Alzheimer’s Symptoms, Stages & How to Help

Alzheimer’s is a cruel and unfair disease. In this article, we’ll help you to understand more about this degenerative brain condition including what it is, what causes Alzheimer’s, symptoms, stages and ways to support a friend or family member who has received an Alzheimer’s diagnosis.

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What is Alzheimer’s?

Alzheimer’s disease is the most common type of dementia in the UK and can affect multiple brain functions.

Alzheimer’s disease is the most common form of dementia. It is a progressive brain disease that affects an individual’s memory, thinking, and behaviour over time. It’s most common in those over the age of 65 years old but can affect those younger, too.

It is estimated that one in every 14 people in the UK aged 65 years and over has Alzheimer’s.

Symptoms and signs of Alzheimer's

The most common symptom of Alzheimer's is having a problem with memory; a person might forget a recent conversation or have difficulty remembering the name of objects, people or places. Other Alzheimer’s disease symptoms can include:

  • Feeling confused or disorientated
  • Difficulty making decisions
  • Getting lost in familiar places
  • Changes to an individual’s personality (becoming aggressive, demanding or suspicious of others)
  • Hallucinations or delusions
  • Low mood and anxiety

Stages of Alzheimer’s

Alzheimer’s disease typically presents as three stages – early, middle and late. As the disease affects people differently, symptoms at each stage can differ from person to person. On average, people live for four to eight years after a diagnosis but some people live as long as 20 years.

Early-stage Alzheimer’s

During this first stage, the individual will likely be able to function independently and will only have subtle symptoms. They may have memory lapses and other difficulties like:

  • Remembering people’s names
  • Frequently losing or misplacing things
  • Troubling with planning or organising

Middle-stage Alzheimer’s

The middle stage of Alzheimer’s disease can last for many years as the disease progresses. It’s here that symptoms become gradually more pronounced and the individual may require help with simple everyday tasks. Symptoms can include:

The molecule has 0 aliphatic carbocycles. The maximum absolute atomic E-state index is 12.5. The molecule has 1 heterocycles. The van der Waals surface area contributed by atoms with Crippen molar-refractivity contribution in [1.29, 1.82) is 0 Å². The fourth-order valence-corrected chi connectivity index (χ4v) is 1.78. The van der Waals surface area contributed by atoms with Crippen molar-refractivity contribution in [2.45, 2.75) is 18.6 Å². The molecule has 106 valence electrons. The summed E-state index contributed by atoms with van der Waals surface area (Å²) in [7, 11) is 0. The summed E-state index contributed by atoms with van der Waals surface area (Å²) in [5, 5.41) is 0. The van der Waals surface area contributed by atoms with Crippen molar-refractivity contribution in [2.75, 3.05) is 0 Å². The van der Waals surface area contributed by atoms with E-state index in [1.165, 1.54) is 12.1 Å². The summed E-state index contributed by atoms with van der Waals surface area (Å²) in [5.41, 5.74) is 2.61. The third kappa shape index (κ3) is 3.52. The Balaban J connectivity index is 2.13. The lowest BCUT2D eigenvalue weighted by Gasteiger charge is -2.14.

• General confusion and disorientation
  • Forgetting events, conversations and memories
  • Trouble controlling their bladder and bowels
  • Tendency to wander and get lost
  • Becoming withdrawn
  • Personality changes like repetitive behaviour and suspiciousness

Late-stage Alzheimer’s

This is also called severe Alzheimer’s and is the final stage of the condition. Individuals become unable to respond to their environments and unable to hold a conversation. They will have significant difficulty speaking and may only be able to utter a few words at a time. Other issues include:

  • A need for constant 24-hour care and assistance with simple tasks
  • Decreased physical movement – difficulty walking, sitting and swallowing
  • Becoming unaware of their surroundings
  • Difficulty communicating


What is early-onset Alzheimer's?

Early-onset or young-onset Alzheimer’s is when someone under the age of 65 develops the disease; around 5% of people with Alzheimer’s are between 40-65 years old, it has also been known to affect those in their 30s, however this is very rare.

What causes Alzheimer's?

The exact cause of Alzheimer’s disease isn’t fully understood. It is thought to be caused by an abnormal build-up of proteins around the brain and a decrease in neurotransmitters that send messages to the brain. For most people, a combination of genetic, lifestyle and environmental factors play a part in causation.